Perfect weather to explore beautiful Binevenagh outside Derry
Not far outside Derry Binevenagh stands proud overlooking Magilligan, Lough Foyle and Inishowen.
The 385 metre tall table-top basalt plateau which was formed from molten lava 65 million years ago was designated an area of Area of Outstanding Natural Beauty (AONB) in 2006.
Its slopes are a habitat for Irish stoats, buzzards, kestrels and hen harriers.
A herd of feral goats can be encountered in the woods thereabouts, while Exmoor ponies graze the grassland of the nature reserve.
A lake on the mountain top is stocked with thousands of rainbow trout.
Binevenagh, or Binn Fhoibhne, meaning ‘Foibhne’s Peak,’ takes its name from an ancient Irish legend.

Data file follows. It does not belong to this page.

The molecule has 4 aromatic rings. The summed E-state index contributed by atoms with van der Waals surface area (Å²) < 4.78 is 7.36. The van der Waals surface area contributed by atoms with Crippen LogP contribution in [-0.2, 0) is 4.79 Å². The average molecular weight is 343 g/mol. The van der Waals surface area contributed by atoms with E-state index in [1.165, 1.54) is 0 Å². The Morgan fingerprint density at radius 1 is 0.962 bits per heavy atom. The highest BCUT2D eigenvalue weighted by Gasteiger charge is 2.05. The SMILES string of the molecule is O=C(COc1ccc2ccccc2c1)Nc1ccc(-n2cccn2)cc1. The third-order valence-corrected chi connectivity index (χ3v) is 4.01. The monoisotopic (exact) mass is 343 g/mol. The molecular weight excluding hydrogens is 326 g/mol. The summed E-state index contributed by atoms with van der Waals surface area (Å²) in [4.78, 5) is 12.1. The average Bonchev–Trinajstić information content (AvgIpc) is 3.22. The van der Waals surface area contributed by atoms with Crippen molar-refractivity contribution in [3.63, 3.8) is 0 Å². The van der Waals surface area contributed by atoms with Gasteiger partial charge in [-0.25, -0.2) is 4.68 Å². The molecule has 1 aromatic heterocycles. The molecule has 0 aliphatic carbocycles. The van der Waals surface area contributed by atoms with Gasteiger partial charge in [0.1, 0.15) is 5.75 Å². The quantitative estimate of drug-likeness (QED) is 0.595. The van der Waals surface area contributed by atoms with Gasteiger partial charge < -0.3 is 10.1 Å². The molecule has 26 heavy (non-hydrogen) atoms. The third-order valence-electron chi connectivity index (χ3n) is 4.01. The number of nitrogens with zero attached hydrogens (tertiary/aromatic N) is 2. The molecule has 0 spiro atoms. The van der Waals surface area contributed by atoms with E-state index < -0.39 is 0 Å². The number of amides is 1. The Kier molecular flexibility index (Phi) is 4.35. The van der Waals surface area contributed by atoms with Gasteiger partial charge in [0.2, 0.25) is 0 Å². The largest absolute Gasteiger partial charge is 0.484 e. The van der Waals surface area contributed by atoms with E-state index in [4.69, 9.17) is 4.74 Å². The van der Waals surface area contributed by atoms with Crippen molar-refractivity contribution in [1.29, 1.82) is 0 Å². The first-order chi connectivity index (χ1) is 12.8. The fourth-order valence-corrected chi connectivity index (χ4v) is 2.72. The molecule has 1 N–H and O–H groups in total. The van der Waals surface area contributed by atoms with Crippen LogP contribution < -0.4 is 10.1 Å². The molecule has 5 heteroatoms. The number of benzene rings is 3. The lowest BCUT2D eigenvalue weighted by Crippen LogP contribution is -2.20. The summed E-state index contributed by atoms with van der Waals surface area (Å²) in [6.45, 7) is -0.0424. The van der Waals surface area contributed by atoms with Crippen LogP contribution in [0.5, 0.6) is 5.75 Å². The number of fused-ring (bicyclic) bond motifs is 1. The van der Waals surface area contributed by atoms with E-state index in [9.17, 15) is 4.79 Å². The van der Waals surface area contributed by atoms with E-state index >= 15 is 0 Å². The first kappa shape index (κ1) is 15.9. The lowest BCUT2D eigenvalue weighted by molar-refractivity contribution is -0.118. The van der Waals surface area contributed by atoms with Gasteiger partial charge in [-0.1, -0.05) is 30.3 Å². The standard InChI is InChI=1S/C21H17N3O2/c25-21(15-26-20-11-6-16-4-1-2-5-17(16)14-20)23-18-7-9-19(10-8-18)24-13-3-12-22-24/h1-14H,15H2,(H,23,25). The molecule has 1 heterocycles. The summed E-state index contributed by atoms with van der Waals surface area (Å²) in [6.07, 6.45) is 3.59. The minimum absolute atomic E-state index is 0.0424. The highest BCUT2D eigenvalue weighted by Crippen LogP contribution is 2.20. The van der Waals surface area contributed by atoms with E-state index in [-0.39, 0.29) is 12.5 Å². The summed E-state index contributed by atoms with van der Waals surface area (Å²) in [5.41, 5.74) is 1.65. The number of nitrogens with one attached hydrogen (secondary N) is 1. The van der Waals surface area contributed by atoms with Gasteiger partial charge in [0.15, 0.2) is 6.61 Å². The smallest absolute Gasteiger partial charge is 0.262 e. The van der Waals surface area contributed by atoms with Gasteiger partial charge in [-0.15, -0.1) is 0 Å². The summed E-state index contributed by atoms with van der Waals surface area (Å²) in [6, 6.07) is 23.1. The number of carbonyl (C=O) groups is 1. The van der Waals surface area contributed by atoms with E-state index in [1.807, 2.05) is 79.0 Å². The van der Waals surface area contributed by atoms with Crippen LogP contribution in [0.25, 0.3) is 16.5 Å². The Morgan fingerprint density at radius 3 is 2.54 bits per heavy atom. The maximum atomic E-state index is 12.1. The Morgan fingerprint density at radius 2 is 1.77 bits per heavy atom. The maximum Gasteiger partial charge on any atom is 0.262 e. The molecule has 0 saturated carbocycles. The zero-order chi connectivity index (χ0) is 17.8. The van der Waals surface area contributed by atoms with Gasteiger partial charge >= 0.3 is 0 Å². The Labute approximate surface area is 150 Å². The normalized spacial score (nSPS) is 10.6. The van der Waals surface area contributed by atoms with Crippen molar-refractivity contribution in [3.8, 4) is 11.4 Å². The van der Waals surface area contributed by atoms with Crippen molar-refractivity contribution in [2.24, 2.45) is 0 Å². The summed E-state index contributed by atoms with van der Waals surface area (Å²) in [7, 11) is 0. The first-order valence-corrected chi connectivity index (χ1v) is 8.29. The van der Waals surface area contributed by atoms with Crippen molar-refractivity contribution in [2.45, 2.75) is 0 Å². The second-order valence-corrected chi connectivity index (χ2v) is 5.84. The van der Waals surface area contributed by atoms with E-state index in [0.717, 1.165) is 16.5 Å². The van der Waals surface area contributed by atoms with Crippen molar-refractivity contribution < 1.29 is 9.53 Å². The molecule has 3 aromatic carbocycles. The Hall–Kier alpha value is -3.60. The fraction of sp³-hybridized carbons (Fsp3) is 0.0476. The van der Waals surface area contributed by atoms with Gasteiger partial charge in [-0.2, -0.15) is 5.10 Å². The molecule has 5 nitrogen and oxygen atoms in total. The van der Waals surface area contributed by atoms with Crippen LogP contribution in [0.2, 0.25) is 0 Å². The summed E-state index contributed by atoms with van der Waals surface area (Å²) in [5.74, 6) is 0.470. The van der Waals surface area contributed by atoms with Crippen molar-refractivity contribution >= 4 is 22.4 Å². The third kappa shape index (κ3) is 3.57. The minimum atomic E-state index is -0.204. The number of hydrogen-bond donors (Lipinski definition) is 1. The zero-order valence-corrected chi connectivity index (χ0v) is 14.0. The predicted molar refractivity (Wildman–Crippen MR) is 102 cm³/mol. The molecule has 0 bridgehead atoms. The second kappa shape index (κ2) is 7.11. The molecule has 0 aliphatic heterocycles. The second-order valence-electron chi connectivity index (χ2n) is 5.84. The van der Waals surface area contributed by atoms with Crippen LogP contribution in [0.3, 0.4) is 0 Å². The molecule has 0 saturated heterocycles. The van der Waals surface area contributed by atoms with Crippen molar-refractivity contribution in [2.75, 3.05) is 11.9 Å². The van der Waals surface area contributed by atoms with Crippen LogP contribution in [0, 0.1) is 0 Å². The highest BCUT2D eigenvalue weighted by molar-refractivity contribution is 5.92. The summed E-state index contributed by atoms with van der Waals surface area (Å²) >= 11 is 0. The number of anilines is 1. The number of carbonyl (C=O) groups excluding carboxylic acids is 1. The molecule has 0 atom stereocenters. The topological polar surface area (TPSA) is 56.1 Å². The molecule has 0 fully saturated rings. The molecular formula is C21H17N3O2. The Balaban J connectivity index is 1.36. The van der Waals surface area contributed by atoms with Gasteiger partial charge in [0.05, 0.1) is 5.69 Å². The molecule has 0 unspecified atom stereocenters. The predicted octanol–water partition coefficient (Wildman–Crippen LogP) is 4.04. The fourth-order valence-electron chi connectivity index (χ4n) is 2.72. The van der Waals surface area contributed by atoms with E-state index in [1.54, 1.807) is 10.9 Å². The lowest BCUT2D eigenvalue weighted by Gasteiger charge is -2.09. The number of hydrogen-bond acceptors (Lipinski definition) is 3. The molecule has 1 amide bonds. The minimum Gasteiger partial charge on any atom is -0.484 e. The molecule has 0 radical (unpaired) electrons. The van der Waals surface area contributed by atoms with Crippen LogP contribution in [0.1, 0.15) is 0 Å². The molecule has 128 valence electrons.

An old poem contained in the dindshenchas, states that the mountain was named for Foibhne, the son of Taircheltar.
Foibhne was ‘a spencer and cup-bearer’ for the legendary Milesian High King, Eochaid alt-lethan, who is reputed to have reigned in the 2nd or 3rd century BC.
The poet relates how Foibhne ‘slew Illand, son of Erclam’ and in turn was killed by ‘bloodthirsty barbarous Fergna’ at Binevenagh.
“His name remains, without sorrow for a warrior, on much-renowned Benn Foibhne, from the deed I have published in my tale,” the poem goes.
The beauty spot is within easy reach of Derry.
A train to Bellarena, from where you can walk up and down within a few hours, takes 20 minutes from the city.
You can also drive to the top.
From Limavady take the coastal A2 road for around 1.98 miles. Fork right onto the B201 at Artikilly then left at the fork almost a mile further on. Continue straight for a further 3.35 miles. Turn left at the end of the Binevenagh Forest. Take the second Binevenagh Forest entrance on the left.